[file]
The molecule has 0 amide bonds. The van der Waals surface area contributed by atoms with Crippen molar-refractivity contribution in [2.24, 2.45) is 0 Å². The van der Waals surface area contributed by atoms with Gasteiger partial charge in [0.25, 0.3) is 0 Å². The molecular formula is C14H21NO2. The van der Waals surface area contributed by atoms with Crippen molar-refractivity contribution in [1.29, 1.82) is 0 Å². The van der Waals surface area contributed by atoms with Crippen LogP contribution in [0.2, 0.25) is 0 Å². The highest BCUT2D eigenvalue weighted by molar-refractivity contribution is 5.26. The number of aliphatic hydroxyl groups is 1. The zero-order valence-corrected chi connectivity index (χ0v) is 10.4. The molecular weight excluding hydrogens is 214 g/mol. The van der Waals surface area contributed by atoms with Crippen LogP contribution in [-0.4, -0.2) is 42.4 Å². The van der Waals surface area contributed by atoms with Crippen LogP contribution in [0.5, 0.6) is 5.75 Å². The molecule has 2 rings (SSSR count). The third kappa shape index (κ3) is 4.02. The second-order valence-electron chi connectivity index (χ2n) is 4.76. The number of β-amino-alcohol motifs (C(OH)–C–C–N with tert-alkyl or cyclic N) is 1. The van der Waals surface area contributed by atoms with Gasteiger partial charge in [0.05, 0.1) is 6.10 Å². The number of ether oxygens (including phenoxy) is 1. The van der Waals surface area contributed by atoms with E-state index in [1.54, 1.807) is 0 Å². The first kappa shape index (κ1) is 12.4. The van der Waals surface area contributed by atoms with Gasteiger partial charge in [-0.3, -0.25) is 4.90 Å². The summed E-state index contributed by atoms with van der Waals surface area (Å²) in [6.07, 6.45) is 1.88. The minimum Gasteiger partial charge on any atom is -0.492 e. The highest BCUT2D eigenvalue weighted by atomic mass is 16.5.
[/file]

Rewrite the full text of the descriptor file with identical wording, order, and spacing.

The molecule has 0 amide bonds. The van der Waals surface area contributed by atoms with Crippen molar-refractivity contribution in [2.24, 2.45) is 0 Å². The van der Waals surface area contributed by atoms with Gasteiger partial charge in [0.25, 0.3) is 0 Å². The molecular formula is C14H21NO2. The van der Waals surface area contributed by atoms with Crippen molar-refractivity contribution in [1.29, 1.82) is 0 Å². The van der Waals surface area contributed by atoms with Crippen LogP contribution in [0.2, 0.25) is 0 Å². The highest BCUT2D eigenvalue weighted by molar-refractivity contribution is 5.26. The number of aliphatic hydroxyl groups is 1. The zero-order valence-corrected chi connectivity index (χ0v) is 10.4. The molecular weight excluding hydrogens is 214 g/mol. The van der Waals surface area contributed by atoms with Crippen LogP contribution in [-0.4, -0.2) is 42.4 Å². The van der Waals surface area contributed by atoms with Crippen LogP contribution in [0.5, 0.6) is 5.75 Å². The molecule has 2 rings (SSSR count). The third kappa shape index (κ3) is 4.02. The second-order valence-electron chi connectivity index (χ2n) is 4.76. The number of β-amino-alcohol motifs (C(OH)–C–C–N with tert-alkyl or cyclic N) is 1. The van der Waals surface area contributed by atoms with Gasteiger partial charge in [0.05, 0.1) is 6.10 Å². The number of ether oxygens (including phenoxy) is 1. The van der Waals surface area contributed by atoms with E-state index in [1.54, 1.807) is 0 Å². The first kappa shape index (κ1) is 12.4. The van der Waals surface area contributed by atoms with Gasteiger partial charge in [-0.3, -0.25) is 4.90 Å². The summed E-state index contributed by atoms with van der Waals surface area (Å²) in [6.07, 6.45) is 1.88. The minimum Gasteiger partial charge on any atom is -0.492 e. The highest BCUT2D eigenvalue weighted by atomic mass is 16.5.